Of course this stresses the importance of My Indie Film Advantage and the listings as anybody reviewing a film has to go through this same process if this information is not made available to them, and if their site is generating any income due to them keeping a steady flow of new reviews on it then they aren't going to go through with hunting it down because it's a waste of their time. It also stresses the importance of social media to those in indie film as it seems kind of contrary at the least to want to promote your film and yet people can't find you.

The film listings are the tip of the iceberg. Things are going to take a while. Magic doesn't happen online. A neighbor of mine had asked me to set up a website for him to promote products he sells. I set it up, but he thinks somehow his products are going to show up magically, even though I keep telling him he has to list his products and upload pictures to get them on the website. Websites don't build themselves, they have to be built.

One thing I'm going to do is put together a listing of filmmakers and actors which I can also divide geographically and I'll see if I can also work something in that includes by genre. Now this is a personal project that I'm hoping will allow me to better organize listings on the site. It's not an easy project as if you could well imagine what such a listing of Hollywood types alone would entail, then consider how many more indie film types there are than Hollywood types. That's something, among other things, that makes me want to smack self-proclaimed film critics in the head every time they snub an indie filmmaker with an attitude like they only review "real", to be read as "mainstream", movies when far less than 1% of movies made come out of Hollywood. Yes, far less than 1% doesn't sound very "real" to me.

Keeping things on a schedule, such as reviews, ideally will allow me to focus better and keep regular updates on the sites rather than always playing catch-up and falling behind. If I get ahead of what I have planned for a week then maybe I can add an extra review or film listing.

I also need to get back to the indie film promotions on social media. I've been thinking of creating a unique hashtag for some of these promotions. This is not an original idea, just more borrowing on something that has been used fairly regularly, but trying to make it more specifically ours to allow filmmakers to promote each other more efficiently, and therefore promote themselves in the process.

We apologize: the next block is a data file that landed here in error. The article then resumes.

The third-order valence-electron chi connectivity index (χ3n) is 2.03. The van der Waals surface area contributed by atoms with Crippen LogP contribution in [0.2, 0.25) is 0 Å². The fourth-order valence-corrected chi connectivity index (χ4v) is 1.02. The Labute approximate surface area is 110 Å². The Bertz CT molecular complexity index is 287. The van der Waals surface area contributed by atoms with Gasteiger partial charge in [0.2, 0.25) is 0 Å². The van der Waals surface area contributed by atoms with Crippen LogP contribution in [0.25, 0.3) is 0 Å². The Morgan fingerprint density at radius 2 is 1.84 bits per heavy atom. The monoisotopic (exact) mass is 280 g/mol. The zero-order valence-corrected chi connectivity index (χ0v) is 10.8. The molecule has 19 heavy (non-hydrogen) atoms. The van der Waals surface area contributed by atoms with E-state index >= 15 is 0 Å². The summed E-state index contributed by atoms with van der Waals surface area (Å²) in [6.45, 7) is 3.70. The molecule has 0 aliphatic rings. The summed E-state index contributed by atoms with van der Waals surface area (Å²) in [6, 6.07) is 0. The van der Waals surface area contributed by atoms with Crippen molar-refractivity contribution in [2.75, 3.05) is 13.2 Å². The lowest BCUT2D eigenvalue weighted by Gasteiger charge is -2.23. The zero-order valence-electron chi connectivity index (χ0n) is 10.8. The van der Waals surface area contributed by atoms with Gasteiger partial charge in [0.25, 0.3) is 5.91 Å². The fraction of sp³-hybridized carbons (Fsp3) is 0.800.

One of the first hashtags I'm wanting to create is for crowdfunding. An obvious obstacle to getting a film made is funding for it (like anybody needs to be told that). With the huge number of indie filmmakers out there, there ought to be a way to network to get each others' crowdfunding efforts spread farther. I want to come up with a simple hashtag that has not been used so that when others see it they will know, if they're paying attention, to retweet it. To make it successful I will have to promote it regularly to get others to recognize it, but with the idea that retweeting it for someone else is going to get theirs retweeted when they are seeking funding.

I am not "the source" for networking. Just someone seeking to find ways to network others. I will keep updates coming on this blog and on My Indie Film Advantage. And as always, if I have made sense, it is most likely purely by accident.

Tuesday, May 1, 2018

Movie Review: The Jurassic Games (2018)

The Jurassic Games (2018) - USA - Sci-Fi  Action - NR (L-V)
Directed by Ryan Bellgardt
Starring Ryan Merriman, Adam Hampton, Perrey Reeves, Erika Daly, Katie Burgess, Luke Wyckoff, Cate Jones, Kyle Penington, Rett Terrell, Dylan Cox, Tiger Sheu


A tech savvy update of the last man standing theme lethally injects fun into the worn premise of reality games while giving a sardonic poke in the eye to commercialism.

In the near future the popular TV show is The Jurassic Games in which ten death row inmates compete with the grand prize being freedom for one of them, but immediate execution of the other nine. The twist is they are competing in a virtual reality world populated by dinosaurs. The other twist is one of them may be innocent, but what is the chance of them surviving not only against man-eating lizards but also against nine of society's worst denizens?